…that rock’n’roll dies. Down goes Daschle! Tax and bike path liberals. Plus more.
INDICTMENTS OF AMERICAN CULTURE
Re: Daniel J. Flynn’s The Day the Music Died :
While Don McLean’s song may indeed be a “surrealistic ode to the tragedy,” it involves far more than the Iowa plane crash. It’s an indictment of much of American culture, from that 1959 event through Sergeant Pepper. And, of course, for more than three decades, it’s kept people guessing.
Was the “widowed bride” Holly’s or was she Jacqueline Kennedy? Could Jack Flash be Mick Jagger? Is it Lenin or Lennon? The Manson murders, The Byrds, the threat of nuclear war, even the NFL’s decision to stage its games during America’s weekend of grief are referenced.
It’s a dazzling piece of allegory and metaphor, among the
greatest bits of writing in all of pop music, far more than a
lament about the passing of rock’s first era.
— Dennis Bergendorf
As a grizzed ‘ol graybeard from the days “before the music died”… I’ll always keep a warm spot for that era, its new music and the brief blast of youthful energy; often supported by nothin’ more than… “three chords and a cloud of dust.” It was a point in time that began a pop music trip that has lead us through generations of new sounds, changing styles and occasionally The Archies and bands called…Abba.
Hey, even The Mick struck-out on occasions.
I guess trying to link-up today’s rap music to Buddy and company is a long stretch for this old ear, Fact is, I’m reluctant to admit that I might being infected with the dreaded Fud Disease. Truth be told? While Buddy and Diddy may in fact be remotely linked, at my age, I just don’t have enough hair to go with the “corn rows” thing. Sadly, I’m probably a better candidate for the Kojak look.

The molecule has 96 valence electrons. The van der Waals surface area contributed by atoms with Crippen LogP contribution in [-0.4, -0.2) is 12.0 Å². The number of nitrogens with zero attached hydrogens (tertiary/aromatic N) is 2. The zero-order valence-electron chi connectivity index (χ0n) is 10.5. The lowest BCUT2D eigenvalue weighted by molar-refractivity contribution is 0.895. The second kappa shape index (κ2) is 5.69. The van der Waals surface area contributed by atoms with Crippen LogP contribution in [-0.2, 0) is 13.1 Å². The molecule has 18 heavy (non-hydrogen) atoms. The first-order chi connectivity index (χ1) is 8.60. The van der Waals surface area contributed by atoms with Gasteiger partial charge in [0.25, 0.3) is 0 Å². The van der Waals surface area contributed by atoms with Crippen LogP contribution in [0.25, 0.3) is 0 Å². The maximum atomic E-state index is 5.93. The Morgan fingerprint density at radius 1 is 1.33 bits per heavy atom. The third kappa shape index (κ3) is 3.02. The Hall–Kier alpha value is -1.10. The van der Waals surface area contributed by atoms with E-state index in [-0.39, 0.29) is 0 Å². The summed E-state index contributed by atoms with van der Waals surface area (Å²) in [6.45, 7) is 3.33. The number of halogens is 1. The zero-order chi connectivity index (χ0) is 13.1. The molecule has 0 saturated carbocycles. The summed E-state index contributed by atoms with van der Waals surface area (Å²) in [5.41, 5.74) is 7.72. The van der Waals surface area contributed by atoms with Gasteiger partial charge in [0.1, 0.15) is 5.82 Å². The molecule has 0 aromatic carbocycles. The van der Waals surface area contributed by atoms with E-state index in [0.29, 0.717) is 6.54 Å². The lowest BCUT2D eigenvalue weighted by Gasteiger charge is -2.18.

Meanwhile, just wrapping up a 35-year career as an old school radio disk jockey — I’m reminded on this Iowa anniversery date as to just how brief a career in pop music can be after the hits dry up and “The Love Is Gone.”
A few years ago I read a quote from one of the legendary Everly Brothers as to what it takes to stay on top in pop: “Keep crankin’out the hits or they’ll forget ‘ya.” And that’s true of thousands who’ve cruised through the business since “The Day.” Frankly, it really didn’t long at all before the Donnas, Peggy Sues and Miss Mollys were going ga-ga over the next swingin’ pelvis in pink peggers.
As far as Buddy, Ritchie and The Bopper go — one of the most sobering comments I ever read was from an unknown source who said something like “Yeah, they were good; they just didn’t live long enough to…fail.”
I guess it’s kind of icky, but as far pop legacies go, maybe
that’s the best way to leave the building.
The event itself is beyond my memory experience…but the music of Buddy Holly became very important to me. Three-chord songs that any stumblebum with a guitar like me could play without trouble…lyrics that spoke to me and the life I was going through…even his appearance. To this day, I wear thick-rimmed glasses…I can say to the clerk that I want glasses “like Buddy Holly,” and get what I’m looking for.
It wasn’t the movie, it wasn’t any of the books…it was the music. I heard that, and then it was the movie, the books, and all the records I could find.